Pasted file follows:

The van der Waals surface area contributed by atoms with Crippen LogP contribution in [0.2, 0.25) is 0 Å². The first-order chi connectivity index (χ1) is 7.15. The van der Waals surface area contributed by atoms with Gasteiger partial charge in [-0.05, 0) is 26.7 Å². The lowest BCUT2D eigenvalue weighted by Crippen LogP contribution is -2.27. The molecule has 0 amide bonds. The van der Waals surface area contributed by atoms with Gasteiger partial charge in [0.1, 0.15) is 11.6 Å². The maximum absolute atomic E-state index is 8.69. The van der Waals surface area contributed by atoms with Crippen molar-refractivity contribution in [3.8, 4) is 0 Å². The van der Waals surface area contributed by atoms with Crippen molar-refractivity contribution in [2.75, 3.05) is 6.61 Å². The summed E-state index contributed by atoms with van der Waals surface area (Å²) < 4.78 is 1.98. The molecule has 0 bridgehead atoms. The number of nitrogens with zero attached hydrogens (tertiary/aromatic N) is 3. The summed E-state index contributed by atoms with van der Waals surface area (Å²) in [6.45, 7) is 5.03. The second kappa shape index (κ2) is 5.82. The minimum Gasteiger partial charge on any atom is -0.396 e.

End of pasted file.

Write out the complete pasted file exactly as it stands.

The van der Waals surface area contributed by atoms with Crippen LogP contribution in [0.2, 0.25) is 0 Å². The first-order chi connectivity index (χ1) is 7.15. The van der Waals surface area contributed by atoms with Gasteiger partial charge in [-0.05, 0) is 26.7 Å². The lowest BCUT2D eigenvalue weighted by Crippen LogP contribution is -2.27. The molecule has 0 amide bonds. The van der Waals surface area contributed by atoms with Gasteiger partial charge in [0.1, 0.15) is 11.6 Å². The maximum absolute atomic E-state index is 8.69. The van der Waals surface area contributed by atoms with Crippen molar-refractivity contribution in [3.8, 4) is 0 Å². The van der Waals surface area contributed by atoms with Crippen molar-refractivity contribution in [2.75, 3.05) is 6.61 Å². The summed E-state index contributed by atoms with van der Waals surface area (Å²) < 4.78 is 1.98. The molecule has 0 bridgehead atoms. The number of nitrogens with zero attached hydrogens (tertiary/aromatic N) is 3. The summed E-state index contributed by atoms with van der Waals surface area (Å²) in [6.45, 7) is 5.03. The second kappa shape index (κ2) is 5.82. The minimum Gasteiger partial charge on any atom is -0.396 e.